Robertson rebuffed on nursery vouchers

14th February 1997 at 00:00
Raymond Robertson, the Education Minister, has clashed with one of the country's leading researchers over his bullish interpretation of the Stirling University study into the nursery voucher scheme. Sally Brown, Stirling's deputy principal, whose early findings were revealed in The TES Scotland two weeks ago, insisted this week: "Provision is popular, not the voucher. The mechanism by which they get this provision is largely irrelevant."

Mr Robertson launched into fulsome praise of vouchers before a research evaluation day last Friday, attended by council representatives and providers from the private and voluntary sectors. In a prepared statement, he said: "The first report of the independent evaluation of the voucher system confirms what I have been sure of all along. Parents like vouchers and no amount of misinformation from those opposed to their introduction have persuaded them otherwise."

Most of the findings in the four pilot areas reflect an early emphasis on the private and voluntary sectors and Professor Brown said: "Parents are largely indifferent to the vouchers and some think they are an extra bureaucratic task. They are delighted with the provision that is free, provides them with guaranteed places and in some areas provides them with some choice."

She maintains the initial findings do not support Mr Robertson's position.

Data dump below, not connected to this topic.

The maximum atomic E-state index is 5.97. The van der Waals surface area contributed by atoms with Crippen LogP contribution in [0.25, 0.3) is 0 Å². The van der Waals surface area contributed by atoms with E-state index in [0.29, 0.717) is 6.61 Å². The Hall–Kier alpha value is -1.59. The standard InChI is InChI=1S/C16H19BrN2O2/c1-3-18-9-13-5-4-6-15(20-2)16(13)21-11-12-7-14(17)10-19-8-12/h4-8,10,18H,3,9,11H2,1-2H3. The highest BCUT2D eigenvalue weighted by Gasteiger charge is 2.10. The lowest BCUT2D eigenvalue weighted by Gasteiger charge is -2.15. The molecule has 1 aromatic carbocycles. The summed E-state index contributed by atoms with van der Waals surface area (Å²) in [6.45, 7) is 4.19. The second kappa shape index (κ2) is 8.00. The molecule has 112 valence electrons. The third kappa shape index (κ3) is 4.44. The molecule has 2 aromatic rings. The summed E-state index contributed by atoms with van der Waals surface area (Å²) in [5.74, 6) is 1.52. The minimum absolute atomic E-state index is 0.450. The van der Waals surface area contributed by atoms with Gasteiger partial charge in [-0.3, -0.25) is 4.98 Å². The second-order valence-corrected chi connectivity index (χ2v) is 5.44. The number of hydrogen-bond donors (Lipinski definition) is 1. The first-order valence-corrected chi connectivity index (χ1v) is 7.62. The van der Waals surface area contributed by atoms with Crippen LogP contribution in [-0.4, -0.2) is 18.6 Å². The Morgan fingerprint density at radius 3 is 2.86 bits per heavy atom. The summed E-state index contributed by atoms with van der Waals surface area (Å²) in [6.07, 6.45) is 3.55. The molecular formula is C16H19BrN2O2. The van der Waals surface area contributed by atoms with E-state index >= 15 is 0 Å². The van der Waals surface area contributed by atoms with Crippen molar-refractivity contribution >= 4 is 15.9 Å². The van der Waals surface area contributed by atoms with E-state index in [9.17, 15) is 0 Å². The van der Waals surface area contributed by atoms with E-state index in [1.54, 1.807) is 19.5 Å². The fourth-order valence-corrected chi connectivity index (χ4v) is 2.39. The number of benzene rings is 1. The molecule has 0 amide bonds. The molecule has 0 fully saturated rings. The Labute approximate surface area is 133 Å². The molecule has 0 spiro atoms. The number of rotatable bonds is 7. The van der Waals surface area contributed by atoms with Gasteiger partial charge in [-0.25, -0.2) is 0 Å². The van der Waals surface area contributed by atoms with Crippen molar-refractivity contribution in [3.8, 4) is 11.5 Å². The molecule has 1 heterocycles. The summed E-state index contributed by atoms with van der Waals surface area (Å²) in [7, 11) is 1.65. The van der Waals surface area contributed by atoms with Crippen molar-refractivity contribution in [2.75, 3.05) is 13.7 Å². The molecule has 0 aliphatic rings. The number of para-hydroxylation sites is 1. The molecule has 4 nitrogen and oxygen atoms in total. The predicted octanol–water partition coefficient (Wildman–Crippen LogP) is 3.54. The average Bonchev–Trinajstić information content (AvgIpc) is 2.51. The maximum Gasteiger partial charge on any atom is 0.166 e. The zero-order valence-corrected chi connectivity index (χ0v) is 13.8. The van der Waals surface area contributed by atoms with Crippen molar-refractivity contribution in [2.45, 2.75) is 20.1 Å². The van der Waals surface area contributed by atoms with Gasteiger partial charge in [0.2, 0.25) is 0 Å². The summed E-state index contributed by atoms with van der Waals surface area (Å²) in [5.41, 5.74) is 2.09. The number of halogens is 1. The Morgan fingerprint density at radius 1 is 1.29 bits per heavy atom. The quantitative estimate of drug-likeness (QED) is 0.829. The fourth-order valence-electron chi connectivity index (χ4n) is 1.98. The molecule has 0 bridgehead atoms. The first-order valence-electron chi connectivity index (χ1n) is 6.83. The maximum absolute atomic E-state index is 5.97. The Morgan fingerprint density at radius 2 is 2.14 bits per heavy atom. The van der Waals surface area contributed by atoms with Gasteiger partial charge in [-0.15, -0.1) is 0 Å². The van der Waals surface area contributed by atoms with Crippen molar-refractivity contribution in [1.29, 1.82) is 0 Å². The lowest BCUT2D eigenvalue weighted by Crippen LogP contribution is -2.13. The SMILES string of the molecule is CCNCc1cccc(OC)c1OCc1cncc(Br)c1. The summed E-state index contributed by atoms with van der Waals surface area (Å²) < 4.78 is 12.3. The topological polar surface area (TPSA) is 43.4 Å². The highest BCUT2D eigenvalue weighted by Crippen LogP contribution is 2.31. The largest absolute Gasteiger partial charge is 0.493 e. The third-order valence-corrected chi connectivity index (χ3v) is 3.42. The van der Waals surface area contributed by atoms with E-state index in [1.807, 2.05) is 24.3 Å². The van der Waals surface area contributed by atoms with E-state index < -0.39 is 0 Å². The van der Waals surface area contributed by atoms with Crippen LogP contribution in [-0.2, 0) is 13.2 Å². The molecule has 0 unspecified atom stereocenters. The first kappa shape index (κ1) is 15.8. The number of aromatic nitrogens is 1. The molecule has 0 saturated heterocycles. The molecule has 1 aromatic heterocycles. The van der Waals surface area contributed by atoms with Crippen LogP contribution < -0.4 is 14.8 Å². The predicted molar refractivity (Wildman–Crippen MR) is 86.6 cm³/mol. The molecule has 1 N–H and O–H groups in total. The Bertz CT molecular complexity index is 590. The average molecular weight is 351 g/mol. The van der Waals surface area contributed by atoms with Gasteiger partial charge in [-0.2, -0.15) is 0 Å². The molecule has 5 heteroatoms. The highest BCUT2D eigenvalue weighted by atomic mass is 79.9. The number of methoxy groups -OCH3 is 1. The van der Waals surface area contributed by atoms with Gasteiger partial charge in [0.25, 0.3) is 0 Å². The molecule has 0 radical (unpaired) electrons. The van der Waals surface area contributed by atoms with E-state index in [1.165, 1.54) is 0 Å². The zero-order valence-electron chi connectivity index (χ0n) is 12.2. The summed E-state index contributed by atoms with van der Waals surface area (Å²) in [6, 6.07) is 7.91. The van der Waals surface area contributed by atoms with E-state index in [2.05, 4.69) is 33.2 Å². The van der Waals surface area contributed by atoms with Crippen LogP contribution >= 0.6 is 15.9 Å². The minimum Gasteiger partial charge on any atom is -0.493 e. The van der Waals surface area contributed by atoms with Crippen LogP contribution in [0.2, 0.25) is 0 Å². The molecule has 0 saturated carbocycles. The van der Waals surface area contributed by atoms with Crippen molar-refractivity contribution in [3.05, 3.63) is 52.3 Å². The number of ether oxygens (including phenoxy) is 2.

The minister's statement added: "I am particularly pleased that parents value the increased emphasis on the quality of pre-school education that the voucher system has brought and that they found the application process for vouchers very easy. Before their introduction, we were repeatedly told that parents would not be able to cope with vouchers. The evaluation report shows that up for the patronising nonsense that it was."

In their interim conclusions, the researchers underline parent preference for council nurseries and the damaging effects of the scheme on non-council provision. The area of greatest uncertainty is over provision for three-year-olds. Early indications are that the scheme encourages the voluntary sector to place more emphasis on learning and structured activities and increases the reluctance of parents to become involved in playgroup duties, rotas and raising funds.

Vouchers also appeared to increase the amount of time individual children spend in nursery or playgroup but not necessarily the percentage of children attending some kind of pre-school provision.

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